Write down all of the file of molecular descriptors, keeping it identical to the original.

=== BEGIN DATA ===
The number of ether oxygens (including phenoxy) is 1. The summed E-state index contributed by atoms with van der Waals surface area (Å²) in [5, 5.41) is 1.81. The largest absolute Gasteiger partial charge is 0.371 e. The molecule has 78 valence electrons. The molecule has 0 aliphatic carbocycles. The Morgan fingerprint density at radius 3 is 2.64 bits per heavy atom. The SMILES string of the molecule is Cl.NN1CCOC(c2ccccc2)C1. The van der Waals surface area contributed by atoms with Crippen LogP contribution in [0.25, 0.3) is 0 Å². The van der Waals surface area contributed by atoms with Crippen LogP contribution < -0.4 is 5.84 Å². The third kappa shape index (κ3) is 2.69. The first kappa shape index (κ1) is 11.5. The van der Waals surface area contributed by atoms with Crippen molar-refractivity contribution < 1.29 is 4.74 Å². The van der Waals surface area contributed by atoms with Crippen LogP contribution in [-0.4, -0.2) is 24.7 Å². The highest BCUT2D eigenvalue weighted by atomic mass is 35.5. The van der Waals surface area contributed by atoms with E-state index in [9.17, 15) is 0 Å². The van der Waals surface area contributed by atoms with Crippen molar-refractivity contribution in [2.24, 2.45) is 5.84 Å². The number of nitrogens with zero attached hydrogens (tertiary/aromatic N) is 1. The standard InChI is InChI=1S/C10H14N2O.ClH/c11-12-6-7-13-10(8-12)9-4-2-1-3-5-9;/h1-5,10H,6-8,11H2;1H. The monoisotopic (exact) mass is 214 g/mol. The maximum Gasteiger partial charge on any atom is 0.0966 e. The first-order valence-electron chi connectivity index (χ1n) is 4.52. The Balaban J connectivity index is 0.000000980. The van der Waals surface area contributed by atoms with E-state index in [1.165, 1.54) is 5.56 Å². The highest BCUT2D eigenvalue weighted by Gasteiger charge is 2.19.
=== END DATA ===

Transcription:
The number of ether oxygens (including phenoxy) is 1. The summed E-state index contributed by atoms with van der Waals surface area (Å²) in [5, 5.41) is 1.81. The largest absolute Gasteiger partial charge is 0.371 e. The molecule has 78 valence electrons. The molecule has 0 aliphatic carbocycles. The Morgan fingerprint density at radius 3 is 2.64 bits per heavy atom. The SMILES string of the molecule is Cl.NN1CCOC(c2ccccc2)C1. The van der Waals surface area contributed by atoms with Crippen LogP contribution in [0.25, 0.3) is 0 Å². The van der Waals surface area contributed by atoms with Crippen LogP contribution < -0.4 is 5.84 Å². The third kappa shape index (κ3) is 2.69. The first kappa shape index (κ1) is 11.5. The van der Waals surface area contributed by atoms with Crippen molar-refractivity contribution < 1.29 is 4.74 Å². The van der Waals surface area contributed by atoms with Crippen LogP contribution in [-0.4, -0.2) is 24.7 Å². The highest BCUT2D eigenvalue weighted by atomic mass is 35.5. The van der Waals surface area contributed by atoms with E-state index in [9.17, 15) is 0 Å². The van der Waals surface area contributed by atoms with Crippen molar-refractivity contribution in [2.24, 2.45) is 5.84 Å². The number of nitrogens with zero attached hydrogens (tertiary/aromatic N) is 1. The standard InChI is InChI=1S/C10H14N2O.ClH/c11-12-6-7-13-10(8-12)9-4-2-1-3-5-9;/h1-5,10H,6-8,11H2;1H. The monoisotopic (exact) mass is 214 g/mol. The maximum Gasteiger partial charge on any atom is 0.0966 e. The first-order valence-electron chi connectivity index (χ1n) is 4.52. The Balaban J connectivity index is 0.000000980. The van der Waals surface area contributed by atoms with E-state index in [1.165, 1.54) is 5.56 Å². The highest BCUT2D eigenvalue weighted by Gasteiger charge is 2.19.